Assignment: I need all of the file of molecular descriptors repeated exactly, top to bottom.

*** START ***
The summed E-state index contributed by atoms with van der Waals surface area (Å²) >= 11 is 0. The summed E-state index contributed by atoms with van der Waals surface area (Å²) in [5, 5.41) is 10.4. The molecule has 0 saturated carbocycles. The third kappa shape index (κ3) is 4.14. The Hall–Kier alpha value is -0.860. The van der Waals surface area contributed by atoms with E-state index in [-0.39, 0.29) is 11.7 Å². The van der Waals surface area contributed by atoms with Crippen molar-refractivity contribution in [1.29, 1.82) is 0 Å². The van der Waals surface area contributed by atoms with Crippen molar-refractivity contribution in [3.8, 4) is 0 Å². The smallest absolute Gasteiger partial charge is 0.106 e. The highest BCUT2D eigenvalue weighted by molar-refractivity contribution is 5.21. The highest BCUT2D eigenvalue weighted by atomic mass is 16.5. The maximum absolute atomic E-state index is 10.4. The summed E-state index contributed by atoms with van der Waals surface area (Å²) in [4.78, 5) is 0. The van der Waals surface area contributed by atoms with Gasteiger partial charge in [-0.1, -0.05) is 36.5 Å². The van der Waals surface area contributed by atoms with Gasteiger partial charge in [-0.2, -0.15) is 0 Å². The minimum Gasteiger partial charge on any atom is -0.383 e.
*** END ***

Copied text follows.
The summed E-state index contributed by atoms with van der Waals surface area (Å²) >= 11 is 0. The summed E-state index contributed by atoms with van der Waals surface area (Å²) in [5, 5.41) is 10.4. The molecule has 0 saturated carbocycles. The third kappa shape index (κ3) is 4.14. The Hall–Kier alpha value is -0.860. The van der Waals surface area contributed by atoms with E-state index in [-0.39, 0.29) is 11.7 Å². The van der Waals surface area contributed by atoms with Crippen molar-refractivity contribution in [1.29, 1.82) is 0 Å². The van der Waals surface area contributed by atoms with Crippen molar-refractivity contribution in [3.8, 4) is 0 Å². The smallest absolute Gasteiger partial charge is 0.106 e. The highest BCUT2D eigenvalue weighted by molar-refractivity contribution is 5.21. The highest BCUT2D eigenvalue weighted by atomic mass is 16.5. The maximum absolute atomic E-state index is 10.4. The summed E-state index contributed by atoms with van der Waals surface area (Å²) in [4.78, 5) is 0. The van der Waals surface area contributed by atoms with Gasteiger partial charge in [-0.1, -0.05) is 36.5 Å². The van der Waals surface area contributed by atoms with Gasteiger partial charge in [-0.2, -0.15) is 0 Å². The minimum Gasteiger partial charge on any atom is -0.383 e.